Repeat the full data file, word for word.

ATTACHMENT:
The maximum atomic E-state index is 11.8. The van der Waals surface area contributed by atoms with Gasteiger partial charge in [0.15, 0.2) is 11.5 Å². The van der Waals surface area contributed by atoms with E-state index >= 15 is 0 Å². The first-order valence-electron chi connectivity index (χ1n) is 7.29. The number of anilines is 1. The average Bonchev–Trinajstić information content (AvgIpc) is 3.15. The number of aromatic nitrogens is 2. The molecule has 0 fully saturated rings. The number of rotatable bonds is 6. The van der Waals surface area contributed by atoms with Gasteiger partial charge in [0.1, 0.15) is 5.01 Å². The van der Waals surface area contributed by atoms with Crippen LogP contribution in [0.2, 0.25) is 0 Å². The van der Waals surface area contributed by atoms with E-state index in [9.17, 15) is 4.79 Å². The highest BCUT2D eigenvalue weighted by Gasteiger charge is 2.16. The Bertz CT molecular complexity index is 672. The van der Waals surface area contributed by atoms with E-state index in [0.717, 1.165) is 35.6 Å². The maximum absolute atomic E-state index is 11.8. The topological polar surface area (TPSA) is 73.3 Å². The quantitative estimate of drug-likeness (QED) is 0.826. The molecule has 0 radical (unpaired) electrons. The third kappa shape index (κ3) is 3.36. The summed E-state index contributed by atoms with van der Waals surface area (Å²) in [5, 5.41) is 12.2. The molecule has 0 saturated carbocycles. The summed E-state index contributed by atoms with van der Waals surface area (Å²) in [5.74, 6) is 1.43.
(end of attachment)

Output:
The maximum atomic E-state index is 11.8. The van der Waals surface area contributed by atoms with Gasteiger partial charge in [0.15, 0.2) is 11.5 Å². The van der Waals surface area contributed by atoms with E-state index >= 15 is 0 Å². The first-order valence-electron chi connectivity index (χ1n) is 7.29. The number of anilines is 1. The average Bonchev–Trinajstić information content (AvgIpc) is 3.15. The number of aromatic nitrogens is 2. The molecule has 0 fully saturated rings. The number of rotatable bonds is 6. The van der Waals surface area contributed by atoms with Gasteiger partial charge in [0.1, 0.15) is 5.01 Å². The van der Waals surface area contributed by atoms with Crippen LogP contribution in [0.2, 0.25) is 0 Å². The van der Waals surface area contributed by atoms with E-state index in [9.17, 15) is 4.79 Å². The highest BCUT2D eigenvalue weighted by Gasteiger charge is 2.16. The Bertz CT molecular complexity index is 672. The van der Waals surface area contributed by atoms with E-state index in [0.717, 1.165) is 35.6 Å². The maximum absolute atomic E-state index is 11.8. The topological polar surface area (TPSA) is 73.3 Å². The quantitative estimate of drug-likeness (QED) is 0.826. The molecule has 0 radical (unpaired) electrons. The third kappa shape index (κ3) is 3.36. The summed E-state index contributed by atoms with van der Waals surface area (Å²) in [5, 5.41) is 12.2. The molecule has 0 saturated carbocycles. The summed E-state index contributed by atoms with van der Waals surface area (Å²) in [5.74, 6) is 1.43.